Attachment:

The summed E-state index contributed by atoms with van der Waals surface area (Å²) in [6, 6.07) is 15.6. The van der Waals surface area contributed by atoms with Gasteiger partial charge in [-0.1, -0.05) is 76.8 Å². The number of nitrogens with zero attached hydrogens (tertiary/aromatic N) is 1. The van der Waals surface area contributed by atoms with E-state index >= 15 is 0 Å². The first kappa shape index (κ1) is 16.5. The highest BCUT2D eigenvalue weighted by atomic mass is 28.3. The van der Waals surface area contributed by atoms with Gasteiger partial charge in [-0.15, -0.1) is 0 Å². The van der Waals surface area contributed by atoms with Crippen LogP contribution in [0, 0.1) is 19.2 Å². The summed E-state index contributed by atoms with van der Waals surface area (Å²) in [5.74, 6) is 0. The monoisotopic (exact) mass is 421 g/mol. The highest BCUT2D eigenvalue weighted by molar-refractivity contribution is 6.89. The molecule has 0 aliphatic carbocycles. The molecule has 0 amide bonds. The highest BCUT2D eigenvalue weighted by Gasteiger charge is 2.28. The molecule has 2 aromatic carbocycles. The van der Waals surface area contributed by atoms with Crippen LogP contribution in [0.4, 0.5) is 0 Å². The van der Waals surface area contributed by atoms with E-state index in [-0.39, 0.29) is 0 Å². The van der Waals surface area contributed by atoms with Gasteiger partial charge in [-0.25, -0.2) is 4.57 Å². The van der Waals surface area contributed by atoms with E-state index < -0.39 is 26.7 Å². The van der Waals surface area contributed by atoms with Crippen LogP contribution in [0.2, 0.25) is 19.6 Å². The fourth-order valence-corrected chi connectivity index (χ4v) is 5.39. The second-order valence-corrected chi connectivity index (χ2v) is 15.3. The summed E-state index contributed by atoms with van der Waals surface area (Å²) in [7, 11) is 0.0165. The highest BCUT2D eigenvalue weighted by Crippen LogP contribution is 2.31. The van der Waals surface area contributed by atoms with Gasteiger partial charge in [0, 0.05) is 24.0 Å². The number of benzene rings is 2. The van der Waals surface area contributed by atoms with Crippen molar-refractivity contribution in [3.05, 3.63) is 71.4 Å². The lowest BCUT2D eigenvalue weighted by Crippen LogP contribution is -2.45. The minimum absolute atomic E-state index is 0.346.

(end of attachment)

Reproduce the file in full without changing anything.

The summed E-state index contributed by atoms with van der Waals surface area (Å²) in [6, 6.07) is 15.6. The van der Waals surface area contributed by atoms with Gasteiger partial charge in [-0.1, -0.05) is 76.8 Å². The number of nitrogens with zero attached hydrogens (tertiary/aromatic N) is 1. The van der Waals surface area contributed by atoms with E-state index >= 15 is 0 Å². The first kappa shape index (κ1) is 16.5. The highest BCUT2D eigenvalue weighted by atomic mass is 28.3. The van der Waals surface area contributed by atoms with Gasteiger partial charge in [-0.15, -0.1) is 0 Å². The van der Waals surface area contributed by atoms with Crippen LogP contribution in [0, 0.1) is 19.2 Å². The summed E-state index contributed by atoms with van der Waals surface area (Å²) in [5.74, 6) is 0. The monoisotopic (exact) mass is 421 g/mol. The highest BCUT2D eigenvalue weighted by molar-refractivity contribution is 6.89. The molecule has 0 aliphatic carbocycles. The molecule has 0 amide bonds. The highest BCUT2D eigenvalue weighted by Gasteiger charge is 2.28. The molecule has 2 aromatic carbocycles. The van der Waals surface area contributed by atoms with Crippen LogP contribution in [0.4, 0.5) is 0 Å². The van der Waals surface area contributed by atoms with E-state index in [-0.39, 0.29) is 0 Å². The van der Waals surface area contributed by atoms with Gasteiger partial charge in [-0.25, -0.2) is 4.57 Å². The van der Waals surface area contributed by atoms with E-state index < -0.39 is 26.7 Å². The van der Waals surface area contributed by atoms with Crippen LogP contribution in [0.2, 0.25) is 19.6 Å². The fourth-order valence-corrected chi connectivity index (χ4v) is 5.39. The second-order valence-corrected chi connectivity index (χ2v) is 15.3. The summed E-state index contributed by atoms with van der Waals surface area (Å²) in [7, 11) is 0.0165. The highest BCUT2D eigenvalue weighted by Crippen LogP contribution is 2.31. The van der Waals surface area contributed by atoms with Gasteiger partial charge in [0, 0.05) is 24.0 Å². The number of benzene rings is 2. The van der Waals surface area contributed by atoms with Crippen molar-refractivity contribution in [3.05, 3.63) is 71.4 Å². The lowest BCUT2D eigenvalue weighted by Crippen LogP contribution is -2.45. The minimum absolute atomic E-state index is 0.346.